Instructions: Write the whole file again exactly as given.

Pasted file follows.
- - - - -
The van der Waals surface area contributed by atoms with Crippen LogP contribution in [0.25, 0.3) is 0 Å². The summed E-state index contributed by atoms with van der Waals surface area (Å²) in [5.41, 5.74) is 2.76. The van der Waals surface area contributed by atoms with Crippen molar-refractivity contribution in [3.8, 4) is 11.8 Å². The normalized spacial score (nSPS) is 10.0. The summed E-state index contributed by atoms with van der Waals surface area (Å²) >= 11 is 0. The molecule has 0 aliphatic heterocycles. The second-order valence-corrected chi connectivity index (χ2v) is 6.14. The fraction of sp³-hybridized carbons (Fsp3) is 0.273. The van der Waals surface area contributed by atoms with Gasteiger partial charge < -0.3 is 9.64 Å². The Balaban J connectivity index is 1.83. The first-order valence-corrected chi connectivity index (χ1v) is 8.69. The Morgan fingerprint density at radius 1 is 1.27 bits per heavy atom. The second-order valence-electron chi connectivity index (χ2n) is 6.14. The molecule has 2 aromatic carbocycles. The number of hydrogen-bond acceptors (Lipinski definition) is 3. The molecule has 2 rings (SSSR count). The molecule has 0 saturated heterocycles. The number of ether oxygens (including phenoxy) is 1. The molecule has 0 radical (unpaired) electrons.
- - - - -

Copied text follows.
The van der Waals surface area contributed by atoms with Crippen LogP contribution in [0.25, 0.3) is 0 Å². The summed E-state index contributed by atoms with van der Waals surface area (Å²) in [5.41, 5.74) is 2.76. The van der Waals surface area contributed by atoms with Crippen molar-refractivity contribution in [3.8, 4) is 11.8 Å². The normalized spacial score (nSPS) is 10.0. The summed E-state index contributed by atoms with van der Waals surface area (Å²) >= 11 is 0. The molecule has 0 aliphatic heterocycles. The second-order valence-corrected chi connectivity index (χ2v) is 6.14. The fraction of sp³-hybridized carbons (Fsp3) is 0.273. The van der Waals surface area contributed by atoms with Gasteiger partial charge < -0.3 is 9.64 Å². The Balaban J connectivity index is 1.83. The first-order valence-corrected chi connectivity index (χ1v) is 8.69. The Morgan fingerprint density at radius 1 is 1.27 bits per heavy atom. The second-order valence-electron chi connectivity index (χ2n) is 6.14. The molecule has 2 aromatic carbocycles. The number of hydrogen-bond acceptors (Lipinski definition) is 3. The molecule has 2 rings (SSSR count). The molecule has 0 saturated heterocycles. The number of ether oxygens (including phenoxy) is 1. The molecule has 0 radical (unpaired) electrons.